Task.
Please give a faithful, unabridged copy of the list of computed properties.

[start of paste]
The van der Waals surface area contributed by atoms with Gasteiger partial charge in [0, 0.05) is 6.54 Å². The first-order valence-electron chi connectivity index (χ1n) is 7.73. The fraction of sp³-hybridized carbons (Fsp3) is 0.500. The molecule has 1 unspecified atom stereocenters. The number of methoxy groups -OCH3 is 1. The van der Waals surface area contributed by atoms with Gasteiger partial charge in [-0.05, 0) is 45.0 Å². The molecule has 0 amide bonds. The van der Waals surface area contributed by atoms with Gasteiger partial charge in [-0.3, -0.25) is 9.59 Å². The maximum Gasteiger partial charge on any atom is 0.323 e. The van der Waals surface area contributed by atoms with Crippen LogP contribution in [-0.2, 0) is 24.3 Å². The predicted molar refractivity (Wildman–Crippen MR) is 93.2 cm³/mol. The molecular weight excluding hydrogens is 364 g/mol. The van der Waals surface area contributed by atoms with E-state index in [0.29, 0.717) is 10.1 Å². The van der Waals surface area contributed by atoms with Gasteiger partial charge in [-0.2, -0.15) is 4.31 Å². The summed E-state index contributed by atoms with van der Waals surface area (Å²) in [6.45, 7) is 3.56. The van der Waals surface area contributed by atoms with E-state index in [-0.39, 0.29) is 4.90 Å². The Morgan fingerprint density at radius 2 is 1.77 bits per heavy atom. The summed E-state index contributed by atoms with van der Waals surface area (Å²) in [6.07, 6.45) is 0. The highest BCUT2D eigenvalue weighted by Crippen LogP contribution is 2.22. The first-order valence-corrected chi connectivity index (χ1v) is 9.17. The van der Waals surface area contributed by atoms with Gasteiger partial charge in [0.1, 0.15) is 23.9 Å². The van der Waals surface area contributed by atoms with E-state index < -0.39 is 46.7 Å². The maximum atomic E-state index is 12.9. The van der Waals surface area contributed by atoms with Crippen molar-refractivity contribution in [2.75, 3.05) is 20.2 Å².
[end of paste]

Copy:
The van der Waals surface area contributed by atoms with Gasteiger partial charge in [0, 0.05) is 6.54 Å². The first-order valence-electron chi connectivity index (χ1n) is 7.73. The fraction of sp³-hybridized carbons (Fsp3) is 0.500. The molecule has 1 unspecified atom stereocenters. The number of methoxy groups -OCH3 is 1. The van der Waals surface area contributed by atoms with Gasteiger partial charge in [-0.05, 0) is 45.0 Å². The molecule has 0 amide bonds. The van der Waals surface area contributed by atoms with Gasteiger partial charge in [-0.3, -0.25) is 9.59 Å². The maximum Gasteiger partial charge on any atom is 0.323 e. The van der Waals surface area contributed by atoms with Crippen LogP contribution in [-0.2, 0) is 24.3 Å². The predicted molar refractivity (Wildman–Crippen MR) is 93.2 cm³/mol. The molecular weight excluding hydrogens is 364 g/mol. The van der Waals surface area contributed by atoms with E-state index in [0.29, 0.717) is 10.1 Å². The van der Waals surface area contributed by atoms with Gasteiger partial charge in [-0.2, -0.15) is 4.31 Å². The summed E-state index contributed by atoms with van der Waals surface area (Å²) in [6.45, 7) is 3.56. The van der Waals surface area contributed by atoms with E-state index in [-0.39, 0.29) is 4.90 Å². The Morgan fingerprint density at radius 2 is 1.77 bits per heavy atom. The summed E-state index contributed by atoms with van der Waals surface area (Å²) in [6.07, 6.45) is 0. The highest BCUT2D eigenvalue weighted by Crippen LogP contribution is 2.22. The first-order valence-corrected chi connectivity index (χ1v) is 9.17. The van der Waals surface area contributed by atoms with Gasteiger partial charge in [0.1, 0.15) is 23.9 Å². The van der Waals surface area contributed by atoms with E-state index < -0.39 is 46.7 Å². The maximum atomic E-state index is 12.9. The van der Waals surface area contributed by atoms with Crippen molar-refractivity contribution in [2.75, 3.05) is 20.2 Å².